Considering Spain's theory that spatial arrangements produce and are produced by status distinctions and space is "organized in ways that reproduce gender differences in power and privilege" (233), then one assumes that once these spheres mingle, the patriarchal system built on these differences is threatened. Applying this hypothesis to Judith {51} Hutter's relationship to space renders interesting results. Judith's primary residence, 'muskrat castle,' isolated in a rural setting, does not adhere to the same rules that apply to architectural spaces situated within a larger, more urban, community. Placed between a familiar western culture and the uncharted wilderness occupied by Native Americans, the liminality of the Hutter homestead allows Judith to participate in traditionally male measures of status. Contrary to numerous critics who believe that The Deerslayer is an anti-feminist novel, Leland Person's essay, "Cooper's Queen of the Woods: Judith Hutter in The Deerslayer," asserts that by "focusing on Judith's character, we can discover Cooper's effort to explore the possible forms that women's frontier identities and stories could assume" (255). Out of necessity and practicality, Judith is depicted as a participant in a variety of traditionally masculine pursuits and operations. If a woman's place is in the home, Judith defies the stereotype for she is constantly in motion outside of the home. Person notes, "Judith in short begins to prove herself as a frontier woman" and having discharged rifles and killed deer, "she is a deerslayer in her own right" (259).4 In addition to hunting and firing a gun, Judith at one time even engages physically in a battle against the Mingos who attempt to overtake the ark, the Hutter's second home located on the water. Since gendered spaces shape and are shaped by daily activities, Judith is constantly redefining her environment.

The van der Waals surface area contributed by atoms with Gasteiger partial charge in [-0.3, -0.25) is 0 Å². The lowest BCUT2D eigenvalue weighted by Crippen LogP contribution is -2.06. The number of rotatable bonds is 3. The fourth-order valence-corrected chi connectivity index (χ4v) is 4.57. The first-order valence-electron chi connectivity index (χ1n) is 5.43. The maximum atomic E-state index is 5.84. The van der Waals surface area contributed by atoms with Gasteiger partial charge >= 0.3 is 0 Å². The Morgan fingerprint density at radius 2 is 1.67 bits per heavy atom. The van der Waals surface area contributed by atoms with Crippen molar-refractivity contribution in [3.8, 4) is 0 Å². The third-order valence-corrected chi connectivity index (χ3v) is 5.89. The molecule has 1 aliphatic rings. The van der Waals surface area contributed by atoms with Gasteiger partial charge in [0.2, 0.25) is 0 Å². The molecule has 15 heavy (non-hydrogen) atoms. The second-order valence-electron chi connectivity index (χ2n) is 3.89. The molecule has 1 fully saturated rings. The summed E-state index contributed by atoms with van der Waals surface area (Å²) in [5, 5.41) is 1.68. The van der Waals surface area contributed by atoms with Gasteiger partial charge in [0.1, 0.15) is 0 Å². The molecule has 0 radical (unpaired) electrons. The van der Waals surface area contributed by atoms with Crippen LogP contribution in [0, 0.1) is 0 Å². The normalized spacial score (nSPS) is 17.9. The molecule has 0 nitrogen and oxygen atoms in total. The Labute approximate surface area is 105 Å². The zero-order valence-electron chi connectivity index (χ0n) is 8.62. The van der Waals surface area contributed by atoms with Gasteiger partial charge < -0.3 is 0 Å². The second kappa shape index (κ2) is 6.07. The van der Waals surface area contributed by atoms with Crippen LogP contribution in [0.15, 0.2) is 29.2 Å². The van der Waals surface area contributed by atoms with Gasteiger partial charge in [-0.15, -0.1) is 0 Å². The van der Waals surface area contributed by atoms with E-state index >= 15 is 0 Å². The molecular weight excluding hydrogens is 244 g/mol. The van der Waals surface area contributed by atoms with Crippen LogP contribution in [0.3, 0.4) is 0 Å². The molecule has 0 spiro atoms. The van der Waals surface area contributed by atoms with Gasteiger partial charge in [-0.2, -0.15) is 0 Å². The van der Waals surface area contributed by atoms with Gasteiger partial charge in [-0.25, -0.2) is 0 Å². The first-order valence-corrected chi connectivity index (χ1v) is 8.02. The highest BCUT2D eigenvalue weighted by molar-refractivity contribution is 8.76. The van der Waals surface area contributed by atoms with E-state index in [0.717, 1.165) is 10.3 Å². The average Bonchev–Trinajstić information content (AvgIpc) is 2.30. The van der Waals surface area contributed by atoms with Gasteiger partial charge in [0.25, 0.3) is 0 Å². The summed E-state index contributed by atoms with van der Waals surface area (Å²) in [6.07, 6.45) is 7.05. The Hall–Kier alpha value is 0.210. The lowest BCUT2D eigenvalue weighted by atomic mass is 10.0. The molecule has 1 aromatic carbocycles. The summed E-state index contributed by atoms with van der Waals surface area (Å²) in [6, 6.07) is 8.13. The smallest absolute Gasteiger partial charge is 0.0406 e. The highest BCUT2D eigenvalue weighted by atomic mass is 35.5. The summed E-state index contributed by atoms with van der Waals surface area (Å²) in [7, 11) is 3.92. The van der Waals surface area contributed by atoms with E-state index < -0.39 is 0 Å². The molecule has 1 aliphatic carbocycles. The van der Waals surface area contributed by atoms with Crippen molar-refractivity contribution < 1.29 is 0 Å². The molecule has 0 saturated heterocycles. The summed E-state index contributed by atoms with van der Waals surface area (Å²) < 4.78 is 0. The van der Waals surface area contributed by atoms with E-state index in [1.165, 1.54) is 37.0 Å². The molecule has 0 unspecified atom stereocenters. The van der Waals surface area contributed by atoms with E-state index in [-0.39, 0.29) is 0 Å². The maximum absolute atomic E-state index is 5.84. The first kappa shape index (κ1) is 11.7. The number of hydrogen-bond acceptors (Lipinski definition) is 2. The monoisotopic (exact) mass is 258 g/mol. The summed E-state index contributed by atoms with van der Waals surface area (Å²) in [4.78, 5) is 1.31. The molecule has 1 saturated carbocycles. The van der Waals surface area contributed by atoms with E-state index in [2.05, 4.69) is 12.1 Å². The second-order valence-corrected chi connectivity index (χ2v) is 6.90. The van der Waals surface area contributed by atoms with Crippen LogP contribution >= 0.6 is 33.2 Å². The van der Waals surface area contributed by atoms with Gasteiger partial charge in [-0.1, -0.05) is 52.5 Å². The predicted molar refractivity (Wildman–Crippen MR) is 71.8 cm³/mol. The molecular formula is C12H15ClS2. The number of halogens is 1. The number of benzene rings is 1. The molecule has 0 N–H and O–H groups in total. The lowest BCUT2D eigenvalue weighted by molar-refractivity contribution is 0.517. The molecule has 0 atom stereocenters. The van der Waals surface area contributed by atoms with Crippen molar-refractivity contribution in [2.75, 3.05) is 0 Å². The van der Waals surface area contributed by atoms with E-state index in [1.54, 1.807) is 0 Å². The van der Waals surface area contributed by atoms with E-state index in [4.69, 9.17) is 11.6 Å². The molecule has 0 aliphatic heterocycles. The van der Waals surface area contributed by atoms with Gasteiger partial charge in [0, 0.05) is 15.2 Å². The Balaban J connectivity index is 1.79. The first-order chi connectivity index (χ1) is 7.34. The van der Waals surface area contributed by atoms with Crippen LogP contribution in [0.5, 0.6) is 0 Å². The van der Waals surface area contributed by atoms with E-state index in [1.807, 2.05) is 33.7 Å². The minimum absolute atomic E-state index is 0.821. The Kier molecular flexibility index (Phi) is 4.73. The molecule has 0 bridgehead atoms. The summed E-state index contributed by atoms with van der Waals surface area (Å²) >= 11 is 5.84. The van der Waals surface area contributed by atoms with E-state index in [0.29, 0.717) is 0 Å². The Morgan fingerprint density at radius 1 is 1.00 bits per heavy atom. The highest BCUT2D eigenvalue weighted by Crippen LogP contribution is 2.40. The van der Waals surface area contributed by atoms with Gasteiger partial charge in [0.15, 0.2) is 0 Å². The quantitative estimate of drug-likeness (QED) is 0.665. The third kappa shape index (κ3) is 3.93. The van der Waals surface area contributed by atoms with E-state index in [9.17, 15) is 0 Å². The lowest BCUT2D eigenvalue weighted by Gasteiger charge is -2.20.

Although it appears that Judith enjoys expanding notions of feminine behavior in the novel, the men around her are not always comfortable with Judith's actions. The moment after Judith has pushed a menacing Mingo overboard the ark, Deerslayer, concerned for her welfare, swiftly drags Judith back within the safety and "protection of the cabin" (70). When Judith asks Deerslayer why he left the cabin in a time of danger, he replies, "Men ar'n't apt to see females in danger and not come to their assistance" (85). As Nina Baym states in her article, "The Women of Cooper's Leatherstocking Tales," "Woman's need for protection does not simply result from her actual physical weakness.The plain fact is that she is not permitted to protect herself" (701). Baym explains, "Feminine dependency is acted outby the rescue of the female from external dangers" (700). Women who are encased within architectural structures are safe from these external dangers, but once Judith leaves the confines of the ark's cabin Deerslayer moves to retrieve Judith. Deerslayer, himself leaving the protection of the cabin, slips one arm around Judith's waist and swiftly drags her back to safety—an action that secures his masculine identity as well as reinstates Judith's feminine one. Leaving her protected interior not only puts a woman's physical self in danger, but also her moral state. When Deerslayer asks about Judith's moral condition, Hurry Harry says that some of her time has been passed "in the neighborhood of the settlers, or under the guns of the forts" (28). Hurry concludes that Judith has her 'vagaries' and has "caught more than is for her good...especially from the gallantifying officers" (28). The word vagary, coming from the Latin word to 'wander,' implies that Judith has a tendency to roam out of her designated protected feminine space. A 'wandering' woman places her chastity in danger and in this venue, the female body becomes analogous to architectural space: if Judith had stayed in her safe, static, enclosed space, her virginity would be likewise protected. Once out in the open, it is implied by Hurry Harry that Judith is sexually available.